Verité conducted desk and field research to map out how jobseekers in Cambodia, Myanmar, and Lao PDR learn about jobs in Thailand, weigh risk factors and choose among the routes open to them, as well as what those routes – formal or informal – entail. Through 168 interviews with people on or connected with this journey, a picture emerged of a highly complex and dynamic arena in which the needs of jobseekers, job-finders, employers, regulators, facilitators and profiteers meet.
Created with support from the U.S. Department of State’s Office to Monitor and Combat Trafficking in Persons, Verité has published a new set of free online tools designed to help food and beverage companies better identify, prevent, and address human trafficking or trafficking-related practices in their global supply chains. The suite of tools also provides implementation guidance for the Federal Acquisition Regulation (FAR) “Ending Trafficking in Persons,” which requires U.S. federal contractors to take concrete steps to address and prevent human trafficking in their supply chains.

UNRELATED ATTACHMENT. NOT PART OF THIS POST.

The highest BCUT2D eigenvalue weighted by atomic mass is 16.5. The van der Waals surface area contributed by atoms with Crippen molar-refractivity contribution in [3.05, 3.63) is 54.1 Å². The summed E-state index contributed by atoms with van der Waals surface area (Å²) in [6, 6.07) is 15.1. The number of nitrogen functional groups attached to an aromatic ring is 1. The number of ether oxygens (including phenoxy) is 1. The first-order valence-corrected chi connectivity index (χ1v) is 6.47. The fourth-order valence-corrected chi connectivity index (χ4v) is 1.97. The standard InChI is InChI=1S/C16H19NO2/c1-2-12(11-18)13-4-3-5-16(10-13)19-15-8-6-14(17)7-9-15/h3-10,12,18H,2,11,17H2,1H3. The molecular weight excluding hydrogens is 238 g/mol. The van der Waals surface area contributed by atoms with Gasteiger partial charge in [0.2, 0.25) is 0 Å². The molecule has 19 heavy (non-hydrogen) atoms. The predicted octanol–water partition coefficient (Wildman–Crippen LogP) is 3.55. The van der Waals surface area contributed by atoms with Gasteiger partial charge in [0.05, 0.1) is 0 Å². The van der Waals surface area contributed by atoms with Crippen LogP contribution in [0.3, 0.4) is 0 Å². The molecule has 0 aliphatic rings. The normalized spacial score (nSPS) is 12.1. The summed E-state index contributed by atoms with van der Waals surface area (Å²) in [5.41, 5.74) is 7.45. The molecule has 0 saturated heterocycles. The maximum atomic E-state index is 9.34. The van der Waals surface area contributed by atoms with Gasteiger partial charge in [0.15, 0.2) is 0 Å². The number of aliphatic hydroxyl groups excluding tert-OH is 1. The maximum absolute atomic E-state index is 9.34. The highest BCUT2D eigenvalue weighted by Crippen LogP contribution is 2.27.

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Migrant workers are frequently confronted with a choice: pay illegal or unethical recruitment fees for employment abroad or go without work altogether. To finance these exorbitant costs, they may take out loans that leave them vulnerable to debt bondage, a form of forced labor. For more than a decade, Verité has worked with global companies in diverse sectors to ensure their suppliers and business partners absorb the true cost of recruitment and prohibit the charging of recruitment costs to workers, in accordance with international standards and regulations.
Seafood supply chains are complex and rife with vulnerability to human trafficking risks and other labor problems (see infographic below). This past March, Verité attended Seafood Expo North America in Boston, speaking on panels about gender equality and social responsibility in supply chains.